Friday, July 1, 2011
Health care plans, especially for the self-employed or unemployed, can only be had for some ridiculous monthly fee or containing ridiculous coverage — like only being covered for emergency care if you’re dragged 52 miles by a rambling bus.
Arizona may be getting an even harsher dose of the health-care-free environment with a proposed enrollment freeze on state-funded Medicaid, although folks are not eligible in the first place if they make more than about 20 cents every other Tuesday.
While crossing your fingers and avoiding bus stops might at a glance seem like the only remedy, one guy in North Carolina found another one: He’s accused of robbing a bank just so he could go to jail and receive free medical care, according to Associated Press and Orange News reports.
James Verone, a 59-year-old unemployed guy with serious health care issues, reportedly walked into a Gastonia, N.C., bank on June 9 and handed the teller a note demanding a single $1. He then had a seat and waited for police to come arrest him. He was charged with one count of larceny and held in lieu of a $2,000 bond. Not surprisingly, he did not want to pay the bond and instead stayed put in Gaston County jail so he could receive his needed medical treatment.
It really has come down to this.
We hope he got more than free cough syrup, even if it did happen to come with codeine.
While free medical care in jail might sound like a good deal on the surface, it does have its drawbacks. Pasty food and a lack of sunlight could lead to health ailments you’re likely not to suffer outside of the pen, unless, of course, you make a habit of eating pasty foods and sitting around in the dark.
You also face the hazard of those shower scenes that result in violent or even permanent bodily damage. Or death. At least you’ll get a free coffin and burial, too.
While jails might have sufficient medical facilities to offer you a patch of gauze, a pair of crutches or that aforementioned free cough syrup, they can be seriously lacking in specific treatments — especially those for mental health issues.
A case in point is Ron Williamson, whose tragic story was outlined in one of John Grisham’s non-fiction books, The Innocent Man. Williamson was wrongly convicted and sent to Oklahoma’s death row for a 1982 murder he did not commit. Although he was eventually set free, his freedom came with neither apology nor monetary restitution, and the 12 years he did spend in prison spiraled him further into the abyss of insanity.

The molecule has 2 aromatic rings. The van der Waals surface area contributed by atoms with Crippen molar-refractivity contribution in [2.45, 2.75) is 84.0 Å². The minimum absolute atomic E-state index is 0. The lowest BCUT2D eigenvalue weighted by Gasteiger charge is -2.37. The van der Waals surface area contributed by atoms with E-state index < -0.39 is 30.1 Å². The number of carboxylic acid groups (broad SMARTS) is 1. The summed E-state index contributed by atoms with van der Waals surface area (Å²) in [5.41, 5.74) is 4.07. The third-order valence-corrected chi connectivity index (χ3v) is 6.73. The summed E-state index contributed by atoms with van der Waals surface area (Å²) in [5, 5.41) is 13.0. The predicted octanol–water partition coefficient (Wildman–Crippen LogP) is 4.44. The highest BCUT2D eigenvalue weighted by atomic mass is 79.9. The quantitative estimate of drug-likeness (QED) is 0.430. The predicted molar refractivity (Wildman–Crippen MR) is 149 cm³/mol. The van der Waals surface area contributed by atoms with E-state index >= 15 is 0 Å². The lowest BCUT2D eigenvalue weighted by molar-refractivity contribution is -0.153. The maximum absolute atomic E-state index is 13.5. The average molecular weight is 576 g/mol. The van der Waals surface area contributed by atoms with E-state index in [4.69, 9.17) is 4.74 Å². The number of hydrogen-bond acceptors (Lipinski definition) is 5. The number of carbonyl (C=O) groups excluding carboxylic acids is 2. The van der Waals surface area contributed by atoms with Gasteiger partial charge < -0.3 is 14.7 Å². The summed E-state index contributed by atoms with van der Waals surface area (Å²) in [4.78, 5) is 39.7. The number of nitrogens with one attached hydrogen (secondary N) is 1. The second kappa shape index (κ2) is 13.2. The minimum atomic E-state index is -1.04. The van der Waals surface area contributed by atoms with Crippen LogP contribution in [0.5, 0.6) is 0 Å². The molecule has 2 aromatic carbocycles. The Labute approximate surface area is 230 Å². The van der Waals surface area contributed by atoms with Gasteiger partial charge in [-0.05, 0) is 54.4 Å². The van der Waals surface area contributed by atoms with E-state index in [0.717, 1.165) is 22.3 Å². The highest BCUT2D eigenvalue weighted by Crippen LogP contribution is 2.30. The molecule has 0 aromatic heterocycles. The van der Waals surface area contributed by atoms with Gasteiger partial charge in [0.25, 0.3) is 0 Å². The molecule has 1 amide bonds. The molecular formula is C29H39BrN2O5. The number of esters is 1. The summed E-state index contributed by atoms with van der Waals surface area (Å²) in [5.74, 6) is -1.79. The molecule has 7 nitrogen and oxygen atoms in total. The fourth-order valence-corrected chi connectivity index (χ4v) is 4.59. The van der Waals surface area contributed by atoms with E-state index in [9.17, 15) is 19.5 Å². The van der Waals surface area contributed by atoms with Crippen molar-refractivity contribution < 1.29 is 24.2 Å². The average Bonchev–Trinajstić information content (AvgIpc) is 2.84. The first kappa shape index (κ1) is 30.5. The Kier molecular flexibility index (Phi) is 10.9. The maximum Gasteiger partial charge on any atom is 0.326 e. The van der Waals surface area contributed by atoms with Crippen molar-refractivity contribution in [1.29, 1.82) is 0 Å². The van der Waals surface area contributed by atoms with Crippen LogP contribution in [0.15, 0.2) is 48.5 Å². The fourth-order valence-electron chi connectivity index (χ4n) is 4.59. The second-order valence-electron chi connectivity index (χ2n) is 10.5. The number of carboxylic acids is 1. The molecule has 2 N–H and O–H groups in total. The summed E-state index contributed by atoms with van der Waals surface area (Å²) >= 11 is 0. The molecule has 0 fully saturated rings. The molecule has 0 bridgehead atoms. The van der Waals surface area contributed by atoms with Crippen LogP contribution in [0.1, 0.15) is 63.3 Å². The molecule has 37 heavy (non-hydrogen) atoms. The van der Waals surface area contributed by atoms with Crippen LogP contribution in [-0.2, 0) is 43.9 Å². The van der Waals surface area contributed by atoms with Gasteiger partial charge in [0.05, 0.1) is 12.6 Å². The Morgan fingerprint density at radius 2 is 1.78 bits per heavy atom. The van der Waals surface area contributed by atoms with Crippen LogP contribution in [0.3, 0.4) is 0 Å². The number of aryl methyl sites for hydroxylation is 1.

Since not even the defense bothered to note Williamson was mentally incompetent to stand trial, you can bet your stolen $1 that he did not receive mental-health treatment, but rather a dank cell on death row. While such a scenario is bad enough for killers who are mentally coherent, the environment was much worse for an innocent man already suffering from mental health issues.
They only got worse, thanks to things like poor diet, a sordid environment and guards teasing him over the intercom system pretending to be the voice of God or the murder victim asking Ron why he killed her. In a final, ironic twist, Williamson died not long after his release without benefit of the prison system’s free medical care for his cancer.
Accused bank robber Verone suffers from two ruptured vertebrae, a growth in his chest and an undisclosed issue with his foot. At least his problems are not mental-health concerns, although that could become the case after spending some time in jail.
While Verone’s alleged robbery certainly makes a sad yet accurate statement on the state of the nation’s health-care system, his move is not really something most of us would want to emulate. We’d at least ask for more than $1 during the robbery, and perhaps demand enough cash to cover a health care plan so we could avoid the jail step altogether. Or we can just continue to cross our fingers, refrain from eating pasty foods in the dark and steer clear of rambling bus stops.
Ryn Gargulinski, aka Rynski, is a writer, artist, performer and poet. Her radio show airs every Wednesday and her column appears every Friday. See more writing and art from RYNdustries at ryngargulinski.com and rynski.etsy.com.
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